Approximately 500 housing units will need to be introduced over the next five years in Northfield to keep up with demand.

That’s according to a Northfield Housing Study undertaken by the consulting firm Hoisington Koegler Group. The results of the study were released March 23, during a Northfield Housing and Redevelopment meeting. The city signed an up to $21,000 contract with the group last August to conduct the study. 

The study came after affordable housing was identified as one of the city’s top strategic priorities in its 2018-20 study plan and included three components: A demographics inventory/analysis, housing inventory/analysis, and housing demand and supply analysis.

The report noted 114 for-sale housing units and 149 rental units being brought online this year. Another 38 rental townhomes have already been approved for development. This year, plans are underway for 17 housing units on the site of the former Manger Inn on Hwy. 3, 62 units as part of a market rate apartment complex on the southeast corner of Jefferson Road and Honey Locust Drive, and the 79-unit Fifth Street Lofts project in downtown Northfield. Still, the report found that Northfield is expected to need at least an additional 68 housing units, 88 senior housing units and 39 rental units to be developed through 2025 to keep pace with expected growth. The report states the city’s aging population and smaller households will hike demand for smaller, rental, affordable, and lower-maintenance housing.

“Substantial demand exists for affordable housing units,” the report states. “Due to the necessary construction costs of new owner-occupied/for-sale housing, it is extremely challenging to construct affordable single-family homes. Affordable new construction for-sale housing will most likely need to be in the form of townhouses or similar attached housing types.”

Housing Coordinator Melissa Hanson said Northfield "cannot meet these goals alone."

"Most housing is built by the private market, with nonprofit entities filling some need for the lowest income households," she noted. "It is recognized that expanding options for lower-income and workforce housing is difficult without financial incentives and/or assistance."

Though Hanson interest in the housing market over the last two years has shown promise, she believes there is a further need to attract more developers into the market. She noted the city had not had a housing study done since 2004, adding best practices call for such work to be done every three to five years to maintain awareness.

The report will reportedly need to be updated every two-three years and is based on the American Community Survey through the U.S. Census Bureau.

During the HRA meeting, Hoisington Koegler Group Vice President Brad Schaub noted Northfield’s housing market in some ways mirrors national trends, with construction peaking in the first decade of the 21st century before the Great Recession stymied further development and caused an avalanche of foreclosures. He expects affordable housing, seen as a challenge in Northfield, a city considered one of the most expensive to live in Minnesota, will always be in demand. Also due in part to the city’s aging population, Schaub said an increased demand for health care and requests for accommodations for residents with disabilities and multigenerational housing will also play a role.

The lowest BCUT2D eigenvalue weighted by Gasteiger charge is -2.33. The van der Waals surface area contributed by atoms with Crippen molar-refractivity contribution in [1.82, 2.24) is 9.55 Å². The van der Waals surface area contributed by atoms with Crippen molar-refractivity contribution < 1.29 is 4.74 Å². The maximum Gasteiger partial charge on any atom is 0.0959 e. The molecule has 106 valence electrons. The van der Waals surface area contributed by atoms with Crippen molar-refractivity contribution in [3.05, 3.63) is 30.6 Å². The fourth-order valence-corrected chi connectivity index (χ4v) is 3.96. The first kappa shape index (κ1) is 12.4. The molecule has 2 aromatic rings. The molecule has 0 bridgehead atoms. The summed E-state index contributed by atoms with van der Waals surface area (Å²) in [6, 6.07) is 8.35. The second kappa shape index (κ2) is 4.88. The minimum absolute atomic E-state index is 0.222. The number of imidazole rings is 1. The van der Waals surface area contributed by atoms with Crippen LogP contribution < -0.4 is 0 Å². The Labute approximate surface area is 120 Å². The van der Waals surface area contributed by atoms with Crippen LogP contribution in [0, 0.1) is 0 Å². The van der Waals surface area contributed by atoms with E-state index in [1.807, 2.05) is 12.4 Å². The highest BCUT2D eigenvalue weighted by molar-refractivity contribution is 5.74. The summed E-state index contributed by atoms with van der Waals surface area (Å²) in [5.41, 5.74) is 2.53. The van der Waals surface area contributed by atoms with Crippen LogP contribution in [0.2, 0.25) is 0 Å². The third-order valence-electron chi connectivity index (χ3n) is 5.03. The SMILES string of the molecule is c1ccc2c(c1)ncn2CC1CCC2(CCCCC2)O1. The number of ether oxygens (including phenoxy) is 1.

A balance Schaub said the city will need to strike is reducing the burden of zoning regulations while maintaining quality housing. In Northfield, a majority of households have two children or less. Schaub noted the relatively high number of people who travel to Northfield (7,243) for work is also a sign the city needs more housing.

Report: Northfield to grow at a comparable rate to regional cities

Northfield has approximately 2,351 rental units. Of those, 546 are identified by the U.S. Department of Housing and Urban Development as being affordable and 187 are new units planned for construction.

According to the report, Northfield will grow by 450 new households — 90 per year — over the next five years, a number that accounts for the impacts of the city’s lagging housing construction rates over the past decade, its near-zero vacancy rate, and major increases in home sale prices. Based on that, Schaub noted the city is projected to grow at 6.75%, ahead of Hastings (5.8%) and a little less than other cities in Dakota County (8% to 11%.)

Northfield Economic Development Coordinator Nate Carlson said introducing more housing into the local market is needed to stimulate job growth and allow local employers to have a sufficient pool of workers. He added Northfield is fortunate to be close enough to the Twin Cities to stimulate growth while attracting employees from the more rural southern region.

“There’s been just such a cap on our ability to grow as a community in the ways that we want to because we haven’t been able to capture that potential growth,” he said.

Carlson said the city needs all types of housing. To help with that, the Economic Development Authority approved a resolution in support of the use of $1.8 million in tax increment financing for the Fifth Street Lofts project along with a $250,000 loan and contribution of 510 Washington St. for the development

Carlson said despite the importance of such reports, he believes they are “snapshots in time,” and need to be taken in context with other information the city has.

Reach Associate Editor Sam Wilmes at 507-645-1115. © Copyright 2021 APG Media of Southern Minnesota. All rights reserved.

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